Re: another puzzzle

From: Eugen Leitl <>
Date: Fri, 24 Jun 2005 12:27:21 +0200

On Fri, Jun 24, 2005 at 11:23:33AM +1000, Eric Cavalcanti wrote:

> Furthermore, there is always some way to tell the difference between the
> copy and the original, in principle, even if that infomation is not
> epistemologically
> available to the subjects themselves. If the original flew to New York, then he

This isn't true for two systems in the same quantum state.</lunatic-fringe>

If you use two synchronized discrete systems, evolving along a trajectory in
their state space they can't both encode their location by making
measurements on their surroundings (due to synchronization constraint).

One or both of them must be blind to the surroundings. The information about
location must be encoded the environment around them, and be not accessible
to the systems themselves at the same time. The difference, dear Brutus, is
in the environment, not ourselves.

> would have interacted with the environment in a completely different way than if
> he stayed in the room, and that interaction deposits information about his
> trajectory in the environment in an irreversible manner.

What do we care about something we cannot measure?

> I believe that the solution is not 3-rd person communicable. I believe that if
> I press the button 100 times, I'll never experience leaving the room, but
> there will be 100 copies of me claiming otherwise. That is because I believe

You have diverged. Of course there are now many persons, suddenly. If you
haven't diverged, you're only one person, and you can't both experience
leaving the room and not leaving the room.

> that my 1-st person probability (in the sense of degree of belief) in this case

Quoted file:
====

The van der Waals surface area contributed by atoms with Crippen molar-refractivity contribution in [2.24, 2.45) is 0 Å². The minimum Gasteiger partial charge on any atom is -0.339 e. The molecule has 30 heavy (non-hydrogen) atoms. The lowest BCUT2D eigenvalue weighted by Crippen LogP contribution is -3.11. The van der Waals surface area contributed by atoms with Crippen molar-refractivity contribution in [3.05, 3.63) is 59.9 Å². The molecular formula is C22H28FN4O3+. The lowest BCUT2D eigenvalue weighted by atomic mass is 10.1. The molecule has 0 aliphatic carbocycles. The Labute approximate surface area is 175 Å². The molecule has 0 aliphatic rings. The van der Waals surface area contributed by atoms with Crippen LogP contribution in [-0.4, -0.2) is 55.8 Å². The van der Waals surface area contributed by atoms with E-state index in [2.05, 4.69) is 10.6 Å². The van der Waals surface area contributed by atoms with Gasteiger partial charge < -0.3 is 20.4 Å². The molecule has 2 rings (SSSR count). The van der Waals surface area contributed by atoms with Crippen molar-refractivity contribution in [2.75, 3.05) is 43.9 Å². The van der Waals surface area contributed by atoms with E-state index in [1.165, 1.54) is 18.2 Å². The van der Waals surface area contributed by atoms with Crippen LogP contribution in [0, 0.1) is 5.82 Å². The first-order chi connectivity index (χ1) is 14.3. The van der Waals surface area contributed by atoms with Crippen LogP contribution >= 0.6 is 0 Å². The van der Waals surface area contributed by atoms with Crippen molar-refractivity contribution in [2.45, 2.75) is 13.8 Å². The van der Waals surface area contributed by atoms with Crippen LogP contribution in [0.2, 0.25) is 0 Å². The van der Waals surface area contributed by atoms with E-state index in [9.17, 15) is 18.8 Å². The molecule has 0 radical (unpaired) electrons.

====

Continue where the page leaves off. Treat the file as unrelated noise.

> is NOT equal to the fraction of functionally identical copies. I believe
> that my first person expectation is not measurable by 3rd parties.
> The only way I can be convinced otherwise is by doing the test. But then you
> would never know, because empirically (for 3rd parties) the result would be
> the same in either case.

Run a synchronized SHRDLU simulation in two places, and ask it questions. Trivial
experiment, and easy enough to do both in gedanken and in practice.

Adding a physical robot arm only adds complication to the experiment, but it's the
same in principle.

> I know that sounds somewhat solipsist in the end, but I can't believe
> that merely scanning me can affect my future. And I would like to
> be convinced otherwise, because I don't like solipsism.

Why don't we terminate this pointless thread, until we can actually make numerical
models of sufficiently complex animals and people, so the question completely
renders itself irrelevant?

Eugen* Leitl <a href="">leitl</a>
ICBM: 48.07100, 11.36820  
8B29F6BE: 099D 78BA 2FD3 B014 B08A  7779 75B0 2443 8B29 F6BE

Received on Fri Jun 24 2005 - 06:28:50 PDT

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